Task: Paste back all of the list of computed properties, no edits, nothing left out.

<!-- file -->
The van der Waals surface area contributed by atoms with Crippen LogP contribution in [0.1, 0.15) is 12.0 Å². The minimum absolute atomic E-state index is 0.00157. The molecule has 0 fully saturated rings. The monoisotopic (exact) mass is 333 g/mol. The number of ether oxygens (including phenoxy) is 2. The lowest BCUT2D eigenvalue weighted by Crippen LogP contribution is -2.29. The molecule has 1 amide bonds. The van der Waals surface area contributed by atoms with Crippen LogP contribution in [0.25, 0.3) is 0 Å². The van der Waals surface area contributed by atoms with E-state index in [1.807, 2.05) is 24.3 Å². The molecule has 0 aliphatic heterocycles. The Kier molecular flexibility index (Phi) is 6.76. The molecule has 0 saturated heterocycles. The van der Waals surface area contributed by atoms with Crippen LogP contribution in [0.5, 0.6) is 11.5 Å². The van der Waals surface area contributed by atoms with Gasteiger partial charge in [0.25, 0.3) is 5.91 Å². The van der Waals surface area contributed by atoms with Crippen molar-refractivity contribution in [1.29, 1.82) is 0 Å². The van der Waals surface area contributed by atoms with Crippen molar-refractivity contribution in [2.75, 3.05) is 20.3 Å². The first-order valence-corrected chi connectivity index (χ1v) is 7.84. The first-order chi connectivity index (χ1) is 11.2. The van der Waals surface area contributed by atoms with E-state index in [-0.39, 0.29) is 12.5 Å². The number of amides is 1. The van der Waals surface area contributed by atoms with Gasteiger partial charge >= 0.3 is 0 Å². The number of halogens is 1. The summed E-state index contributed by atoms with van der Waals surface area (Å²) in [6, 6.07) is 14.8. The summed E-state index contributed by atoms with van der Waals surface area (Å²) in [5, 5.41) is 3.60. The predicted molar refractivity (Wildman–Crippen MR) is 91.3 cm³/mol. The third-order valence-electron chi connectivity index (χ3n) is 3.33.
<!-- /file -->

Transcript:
The van der Waals surface area contributed by atoms with Crippen LogP contribution in [0.1, 0.15) is 12.0 Å². The minimum absolute atomic E-state index is 0.00157. The molecule has 0 fully saturated rings. The monoisotopic (exact) mass is 333 g/mol. The number of ether oxygens (including phenoxy) is 2. The lowest BCUT2D eigenvalue weighted by Crippen LogP contribution is -2.29. The molecule has 1 amide bonds. The van der Waals surface area contributed by atoms with Crippen LogP contribution in [0.25, 0.3) is 0 Å². The van der Waals surface area contributed by atoms with E-state index in [1.807, 2.05) is 24.3 Å². The molecule has 0 aliphatic heterocycles. The Kier molecular flexibility index (Phi) is 6.76. The molecule has 0 saturated heterocycles. The van der Waals surface area contributed by atoms with Crippen LogP contribution in [0.5, 0.6) is 11.5 Å². The van der Waals surface area contributed by atoms with Gasteiger partial charge in [0.25, 0.3) is 5.91 Å². The van der Waals surface area contributed by atoms with Crippen molar-refractivity contribution in [1.29, 1.82) is 0 Å². The van der Waals surface area contributed by atoms with Crippen molar-refractivity contribution in [2.75, 3.05) is 20.3 Å². The first-order valence-corrected chi connectivity index (χ1v) is 7.84. The first-order chi connectivity index (χ1) is 11.2. The van der Waals surface area contributed by atoms with E-state index in [-0.39, 0.29) is 12.5 Å². The number of amides is 1. The van der Waals surface area contributed by atoms with Gasteiger partial charge >= 0.3 is 0 Å². The number of halogens is 1. The summed E-state index contributed by atoms with van der Waals surface area (Å²) in [6, 6.07) is 14.8. The summed E-state index contributed by atoms with van der Waals surface area (Å²) in [5, 5.41) is 3.60. The predicted molar refractivity (Wildman–Crippen MR) is 91.3 cm³/mol. The third-order valence-electron chi connectivity index (χ3n) is 3.33.